‘It’s 1968’, she had asserted, ‘not 1958. We must move with the times.’
He sighed. Although he suspected it to be foolish (after all, who else would ever see the bedroom?), Mr Boyt nonetheless felt that he would have been more confident, more secure in his respectability, had the house been solidly and traditionally furnished throughout. But then, as he ruefully acknowledged to himself, he would have felt more confident and secure in his respectability on this, the most important day of his career, if he himself had, as it were, been more solid and traditional throughout. The truth was that Mr Boyt felt himself to be lacking: in solidity, in substance, in gravitas. And the fear which had gripped his body and soul and which was even now almost suffocating him seemed proof enough of his inadequacy: it was, he thought, hardly the demeanour of a headmaster who would command the respect of both masters and boys, who would bestride the school like a colossus, whose name would go down in its annals, who…he brought himself up short.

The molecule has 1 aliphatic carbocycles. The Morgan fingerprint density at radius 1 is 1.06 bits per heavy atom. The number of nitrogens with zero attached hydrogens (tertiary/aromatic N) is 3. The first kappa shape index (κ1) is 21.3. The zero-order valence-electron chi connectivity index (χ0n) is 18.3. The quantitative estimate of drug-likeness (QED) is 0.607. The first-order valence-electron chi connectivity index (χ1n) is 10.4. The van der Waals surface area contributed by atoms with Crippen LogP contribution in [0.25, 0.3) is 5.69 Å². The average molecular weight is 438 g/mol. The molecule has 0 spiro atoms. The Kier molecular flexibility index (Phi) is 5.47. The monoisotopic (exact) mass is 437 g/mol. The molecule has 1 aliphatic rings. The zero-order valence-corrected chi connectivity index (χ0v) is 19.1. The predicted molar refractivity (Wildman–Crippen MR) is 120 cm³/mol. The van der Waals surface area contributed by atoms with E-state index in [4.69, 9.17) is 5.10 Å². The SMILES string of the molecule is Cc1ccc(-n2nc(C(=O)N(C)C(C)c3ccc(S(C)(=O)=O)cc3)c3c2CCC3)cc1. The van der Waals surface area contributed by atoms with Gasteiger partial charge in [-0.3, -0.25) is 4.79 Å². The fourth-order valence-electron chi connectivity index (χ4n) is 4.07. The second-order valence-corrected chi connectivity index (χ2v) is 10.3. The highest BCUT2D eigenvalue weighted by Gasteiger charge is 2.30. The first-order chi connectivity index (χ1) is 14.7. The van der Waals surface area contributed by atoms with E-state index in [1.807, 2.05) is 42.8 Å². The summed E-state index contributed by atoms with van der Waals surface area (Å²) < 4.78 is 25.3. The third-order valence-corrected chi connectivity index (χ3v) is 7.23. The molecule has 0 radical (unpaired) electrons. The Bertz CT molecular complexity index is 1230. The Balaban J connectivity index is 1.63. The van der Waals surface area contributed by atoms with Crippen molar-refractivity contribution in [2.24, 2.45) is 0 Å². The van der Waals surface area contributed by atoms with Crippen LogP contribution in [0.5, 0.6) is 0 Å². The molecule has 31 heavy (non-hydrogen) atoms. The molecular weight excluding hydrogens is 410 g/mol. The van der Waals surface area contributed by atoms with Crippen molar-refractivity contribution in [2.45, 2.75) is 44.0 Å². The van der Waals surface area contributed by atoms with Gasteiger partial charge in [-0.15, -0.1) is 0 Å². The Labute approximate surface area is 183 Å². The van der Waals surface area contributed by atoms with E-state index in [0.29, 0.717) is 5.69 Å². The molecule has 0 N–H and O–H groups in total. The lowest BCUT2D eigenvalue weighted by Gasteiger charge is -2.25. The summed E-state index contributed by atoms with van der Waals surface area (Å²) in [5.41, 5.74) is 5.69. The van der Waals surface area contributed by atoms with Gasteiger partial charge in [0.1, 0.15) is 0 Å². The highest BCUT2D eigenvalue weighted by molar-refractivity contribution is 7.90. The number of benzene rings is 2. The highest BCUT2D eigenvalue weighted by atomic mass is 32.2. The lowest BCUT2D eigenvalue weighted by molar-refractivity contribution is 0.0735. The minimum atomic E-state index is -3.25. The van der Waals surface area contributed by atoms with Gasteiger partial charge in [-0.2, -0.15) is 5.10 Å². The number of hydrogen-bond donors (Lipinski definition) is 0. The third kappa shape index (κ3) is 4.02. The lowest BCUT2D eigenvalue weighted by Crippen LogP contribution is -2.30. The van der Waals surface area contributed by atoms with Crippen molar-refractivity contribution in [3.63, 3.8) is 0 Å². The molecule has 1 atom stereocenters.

‘You’re getting carried away,’ he muttered to himself, still feeling around for his slippers, ’and talking rot into the bargain. Colossus – annals – drivel, old chap. You won’t get away with cliches like that with the masters,’ he continued with a shudder. For this was the heart of the problem: the masters. Mr Boyt’s heart quailed at the very thought of the masters of King George’s, who were renowned throughout, if not the land then certainly the county, for their academic prowess, social superiority and what might be politely termed independence of thought. Or, as it had been put to him by the outgoing headmaster Dr Bradshaw, sheer bloody-mindedness.